What Ops can learn from Dev

Will Thames

20 April 2016


About this talk


  • Developers typically have sophisticated practices for writing and maintaining large codebases.
  • Operations typically aren't as well versed in these practices.
  • More people can use and contribute code when it's easy to access and easy to improve.

About me

  • Systems Engineer at Red Hat, Brisbane.
  • Previously at Suncorp, Brisbane and Betfair, London.
  • Contributor to Ansible.
  • But this talk is intended to be product agnostic.

Writing solid code

Higher level languages

  • Why use configuration management? Surely bash scripts in an for loop over ssh will suffice?
  • Why use python or ruby? Surely assembly or C will suffice?

Higher level automation

  • Abstraction of patterns to higher layers
  • Repeatability
  • Error handling
  • Reduction of boilerplate code
  • Templating
  • API calls


  • As with functions, modules, libraries and packages, wrap up common operations into reusable code. This might be a module for installing and configuring java, or deploying a particular application type.

  • Chef has cookbooks, Ansible has roles and puppet has modules for grouping a bunch of operations.
  • Ansible has modules and chef and puppet have providers for creating new operations.


  • What happens if you run your code twice?
  • What happens if the second time is six months from now?


  • Give your dependencies version identifiers.
  • Specify the version of dependency in a suitable place.
  • Furthermore specify versions when pulling things from yum, apt-get, git, mercurial etc.

Sharing code

Version control

  • Have some. Which one is relatively unimportant.
  • Find out when something was changed, and by whom.
  • See what changed, and hopefully why (needs good commit messages!)
  • Go back in time — revert changes, compare differences.

Code separate from data

  • Hardcode as little as possible in your templates and task files (beware premature templating though!)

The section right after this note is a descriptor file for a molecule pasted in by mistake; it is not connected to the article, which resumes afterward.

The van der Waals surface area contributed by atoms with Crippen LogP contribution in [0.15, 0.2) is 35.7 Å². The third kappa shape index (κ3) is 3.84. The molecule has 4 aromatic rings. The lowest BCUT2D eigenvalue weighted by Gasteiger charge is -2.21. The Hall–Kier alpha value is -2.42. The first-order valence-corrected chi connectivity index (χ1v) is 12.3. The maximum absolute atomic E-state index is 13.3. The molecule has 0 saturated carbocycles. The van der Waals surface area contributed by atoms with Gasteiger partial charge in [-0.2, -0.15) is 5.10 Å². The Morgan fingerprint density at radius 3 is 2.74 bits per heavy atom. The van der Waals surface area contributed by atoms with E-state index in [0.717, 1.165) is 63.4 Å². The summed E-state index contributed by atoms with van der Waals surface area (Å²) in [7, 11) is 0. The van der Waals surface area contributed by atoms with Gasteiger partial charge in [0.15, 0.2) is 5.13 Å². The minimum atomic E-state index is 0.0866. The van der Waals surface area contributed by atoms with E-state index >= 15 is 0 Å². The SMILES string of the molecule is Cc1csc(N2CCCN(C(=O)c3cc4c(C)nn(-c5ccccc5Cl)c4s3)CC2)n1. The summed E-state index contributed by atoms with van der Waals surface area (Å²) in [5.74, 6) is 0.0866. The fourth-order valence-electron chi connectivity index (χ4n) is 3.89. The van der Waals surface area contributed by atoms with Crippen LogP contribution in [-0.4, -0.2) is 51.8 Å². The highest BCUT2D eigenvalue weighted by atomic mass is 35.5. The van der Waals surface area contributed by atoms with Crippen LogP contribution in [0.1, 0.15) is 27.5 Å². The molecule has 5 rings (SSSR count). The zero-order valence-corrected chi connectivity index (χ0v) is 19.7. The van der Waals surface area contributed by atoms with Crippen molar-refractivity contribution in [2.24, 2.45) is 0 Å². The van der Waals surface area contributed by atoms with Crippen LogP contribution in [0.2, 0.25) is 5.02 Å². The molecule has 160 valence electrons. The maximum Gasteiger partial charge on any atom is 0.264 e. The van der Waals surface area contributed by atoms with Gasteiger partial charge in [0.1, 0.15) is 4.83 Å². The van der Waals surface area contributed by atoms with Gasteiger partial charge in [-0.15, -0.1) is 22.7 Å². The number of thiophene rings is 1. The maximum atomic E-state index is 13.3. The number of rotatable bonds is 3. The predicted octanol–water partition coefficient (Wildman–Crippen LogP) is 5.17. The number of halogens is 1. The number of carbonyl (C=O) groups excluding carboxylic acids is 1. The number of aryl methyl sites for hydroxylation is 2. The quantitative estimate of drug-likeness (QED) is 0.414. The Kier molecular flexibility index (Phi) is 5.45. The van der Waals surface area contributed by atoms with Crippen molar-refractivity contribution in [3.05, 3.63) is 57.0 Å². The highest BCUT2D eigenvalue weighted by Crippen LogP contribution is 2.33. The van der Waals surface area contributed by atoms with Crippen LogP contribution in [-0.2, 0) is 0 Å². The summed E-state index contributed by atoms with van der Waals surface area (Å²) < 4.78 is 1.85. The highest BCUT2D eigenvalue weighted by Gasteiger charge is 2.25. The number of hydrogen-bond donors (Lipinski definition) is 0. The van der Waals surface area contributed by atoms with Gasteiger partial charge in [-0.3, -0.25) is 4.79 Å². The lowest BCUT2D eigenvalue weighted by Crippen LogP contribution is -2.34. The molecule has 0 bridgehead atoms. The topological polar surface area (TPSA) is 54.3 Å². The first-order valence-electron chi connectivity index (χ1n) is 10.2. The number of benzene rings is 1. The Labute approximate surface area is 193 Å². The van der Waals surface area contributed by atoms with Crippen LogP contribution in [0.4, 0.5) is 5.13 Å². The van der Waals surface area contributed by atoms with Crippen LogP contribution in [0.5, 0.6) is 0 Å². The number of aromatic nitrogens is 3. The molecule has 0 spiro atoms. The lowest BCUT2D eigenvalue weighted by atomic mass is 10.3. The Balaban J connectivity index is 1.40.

• Should make it easier to maintain, and allows you to source configuration from alternative data sources.
  • Using the same tools across all environments reduces likelihood of error.
  • Try and make it so that your code could be shared with the world without giving anything away.

Data Inheritance

  • Only write as much configuration as you need.
  • Some variables will be common to all applications across a particular environment.
  • Some variables will be common to all environments for a particular application.
  • Use Ansible groups, Chef roles and Puppet's profiles to manage the inheritance hierarchy.

Data Inheritance

webapp inheritance graph
webapp inheritance graph


  • You will need a solution to what to do with secrets. There are many.
  • ansible-vault, chef encrypted databags, eyaml.
  • Hashicorp's Vault, Keywhiz by Square.


  • Separation of code and data (particularly secret data) allows you to share your work with others outside of your organisation.
  • If you are able to share your code, you can include contributions of others, or set your code free so that others can manage improvements, that you can then benefit from. Opening the source is the start of the journey.


  • You can also benefit from work others have done — look for modules that others have written before writing your own. They may not be perfect, but they are a start.
  • See Ansible Galaxy, Puppet Forge, Chef Supermarket.

Code quality

Ops hate to hear

Works on my machine
Works on my machine

Ops hate to hear

We should have tested that
We should have tested that

And if Ops hate to hear them

They really hate to be the ones saying them.

Quality control

  • Use the tools.
  • ansible-lint, puppet-lint, Chef foodcritic.
  • pep8, go fmt etc.
  • dry run mode, diff mode

Standards Documentation

  • Best practices are an advisory of things to consider. Call them guidelines if you prefer.
  • Standards should be testable, preferably automated.
  • We manage our standards and best practices as a git repo using pull requests to achieve consensus.
  • Any changes/additions to best practices and standards must achieve a body of support.

Code reviews

  • All code reviews should be objective. If you're objecting to a style issue, you should be able to point to documentation (internally or using an existing style guide for a language/framework)
  • Have a policy on what level of consensus is required to accept code into the mainline codebase.
  • This will typically be a risk management tradeoff.


  • Practices such as unit testing and integration testing are currently difficult to achieve.
  • Which leaves end-to-end testing in production like environments.
  • Virtual machines — RHEV, VMWare, Virtualbox etc.
  • PaaS — Heroku, Openshift etc.
  • Containers.
  • Public cloud (AWS, Azure, GCE etc) and private cloud (Openstack)
  • Anything that isn't "your machine"

Continuous Integration

  • Commit
  • Checkout
  • Static analysis
  • Automated provisioning
  • Apply configuration
  • Run test suite (e.g. serverspec)
  • Deploy to production


  • I've yet to see the full implementation of the previous slide in practice.
  • Focus on the things that are most likely to eliminate unnecessary errors or effort.

Thanks for listening!